Liberal MP rubbishes Dutton over ‘divisive’ Voice

Bridget Archer has hit back at claims by Opposition Leader Peter Dutton that the Indigenous Voice will divide Australians.

Bridget Archer has hit back at claims by Opposition Leader Peter Dutton that the Indigenous Voice will divide Australians. Photo: AAP

Liberal backbencher Bridget Archer has delivered a fiery speech in support of the Indigenous Voice, and in defiance of party leader Peter Dutton, who says it will divide Australia by race.

Hours after Mr Dutton was accused of spreading misinformation about the Indigenous voice, as talks on the proposal continue, Ms Archer delivered her own speech in the House of Representatives on Monday.

“We need the national Voice to help the state transition to a treaty and truth-telling process as quickly as possible,” the Tasmanian MP said.

She said the Voice was needed at state and national level, as she also read out contributions from Indigenous members of her community in Tasmania.

“We cannot continue to do the things we have always done. The communities want more than constitutional recognition. They call for positive solutions that will improve the lives of our people,” Ms Archer said.

Ms Archer has previously said she has considered quitting the Liberal Party over its opposition to the Indigenous voice. She has committed to campaigning for a “yes” vote, and has so far been the Liberals’ most vocal supporter of this year’s referendum.

“No, the voice won’t have veto power or act as a third chamber … To claim otherwise is a deliberate and harmful misrepresentation of the facts, and I’m disappointed to have seen this wilfully perpetuated by some,” she said on Monday.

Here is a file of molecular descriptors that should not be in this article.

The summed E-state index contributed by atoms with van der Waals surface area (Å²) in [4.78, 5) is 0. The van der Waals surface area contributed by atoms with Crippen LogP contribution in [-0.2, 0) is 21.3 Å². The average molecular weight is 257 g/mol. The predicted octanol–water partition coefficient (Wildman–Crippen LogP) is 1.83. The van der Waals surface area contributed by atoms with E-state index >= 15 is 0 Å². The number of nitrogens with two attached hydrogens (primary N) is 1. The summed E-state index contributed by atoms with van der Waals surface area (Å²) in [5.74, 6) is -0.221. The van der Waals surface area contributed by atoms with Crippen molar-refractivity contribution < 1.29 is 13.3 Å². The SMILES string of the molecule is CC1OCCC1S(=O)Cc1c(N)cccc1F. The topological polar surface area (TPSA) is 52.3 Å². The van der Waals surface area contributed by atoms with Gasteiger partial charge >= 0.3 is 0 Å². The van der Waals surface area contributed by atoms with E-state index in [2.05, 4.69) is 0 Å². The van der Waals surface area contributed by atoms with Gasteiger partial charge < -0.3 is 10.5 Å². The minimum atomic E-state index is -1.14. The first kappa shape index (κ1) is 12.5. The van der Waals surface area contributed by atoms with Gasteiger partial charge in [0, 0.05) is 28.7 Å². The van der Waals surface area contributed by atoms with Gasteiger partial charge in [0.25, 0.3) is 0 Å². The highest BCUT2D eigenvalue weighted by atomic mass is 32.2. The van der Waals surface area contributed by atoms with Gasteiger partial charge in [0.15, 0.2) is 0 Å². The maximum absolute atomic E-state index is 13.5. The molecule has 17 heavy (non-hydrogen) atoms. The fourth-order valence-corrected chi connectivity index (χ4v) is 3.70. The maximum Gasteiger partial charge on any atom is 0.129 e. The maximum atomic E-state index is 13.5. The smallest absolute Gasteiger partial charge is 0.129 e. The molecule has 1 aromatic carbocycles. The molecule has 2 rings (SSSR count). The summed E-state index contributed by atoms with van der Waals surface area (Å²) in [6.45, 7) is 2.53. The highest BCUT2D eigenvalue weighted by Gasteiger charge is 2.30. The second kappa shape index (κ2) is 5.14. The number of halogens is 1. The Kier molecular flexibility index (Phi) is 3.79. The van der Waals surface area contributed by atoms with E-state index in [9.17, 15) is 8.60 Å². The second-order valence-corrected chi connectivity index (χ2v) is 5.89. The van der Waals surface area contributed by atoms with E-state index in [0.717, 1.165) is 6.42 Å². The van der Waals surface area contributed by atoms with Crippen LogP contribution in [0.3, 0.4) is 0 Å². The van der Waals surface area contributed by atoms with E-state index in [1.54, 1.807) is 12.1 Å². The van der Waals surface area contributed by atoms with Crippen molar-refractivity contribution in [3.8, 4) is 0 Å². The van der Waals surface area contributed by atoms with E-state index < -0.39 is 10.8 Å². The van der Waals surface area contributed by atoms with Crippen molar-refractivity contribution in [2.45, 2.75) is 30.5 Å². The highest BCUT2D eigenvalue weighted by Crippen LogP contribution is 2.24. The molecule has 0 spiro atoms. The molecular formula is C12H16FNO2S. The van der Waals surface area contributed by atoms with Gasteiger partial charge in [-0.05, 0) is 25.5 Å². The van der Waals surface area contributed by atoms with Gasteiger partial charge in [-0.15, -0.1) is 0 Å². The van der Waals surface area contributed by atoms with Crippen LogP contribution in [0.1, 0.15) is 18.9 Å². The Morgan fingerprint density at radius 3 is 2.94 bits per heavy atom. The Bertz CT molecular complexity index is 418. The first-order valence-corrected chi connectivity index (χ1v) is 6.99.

“Nor does the argument that this referendum is dividing the country by race make sense.”

She flagged her intention to support the Voice, arguing it would be more than just a symbolic body.

“This referendum provides an incredible chance to begin writing so many wrongs and to bring about tangible differences in quality of life outcomes for Aboriginal and Torres Strait Islander people,” she said.

“Most Australians agree that the status quo isn’t acceptable and that as a country, we must do better. Here’s our chance.”

Ms Archer’s speech came as MPs debate the legislation for the Voice. Parliament will decide on the wording of the question to be put to the public at the referendum, along with proposed changes to the constitution itself, should the referendum succeed.

Australians will go to the polls at the referendum at some point between October and December this year.

indigenous voice referendum

On Monday, Mr Dutton said the Voice to parliament would take Australia backwards, labelling it a reckless roll of the dice and an “overcorrection”.

“It will have an Orwellian effect where all Australians are equal, but some Australians are more equal than others,” he said.

“This referendum on the Voice will undermine our quality of citizenship. It’s an overcorrection.”

Indigenous Australians Minister Linda Burney characterised Mr Dutton as spreading misinformation.

“This is not a decision or a plaything of politicians. It is a decision of the Australian people,” she said.

“We have just heard, in [Mr Dutton’s] speech, every bit of disinformation and misinformation and scare campaigns that exist in this debate.”

Debate on the voice in parliament follows the release of a parliamentary committee report on the bill, which recommended it pass without changes.

The lower house is not expected to vote on the Voice bill until next week, when debate will then move to the Senate.

The government hopes the bill will be able to pass parliament by June, putting into effect the timeline for the referendum to be held.

The Liberals support constitutional recognition for Indigenous people but in the form of a legislated body for regional voices, rather than a national entity.

-with AAP

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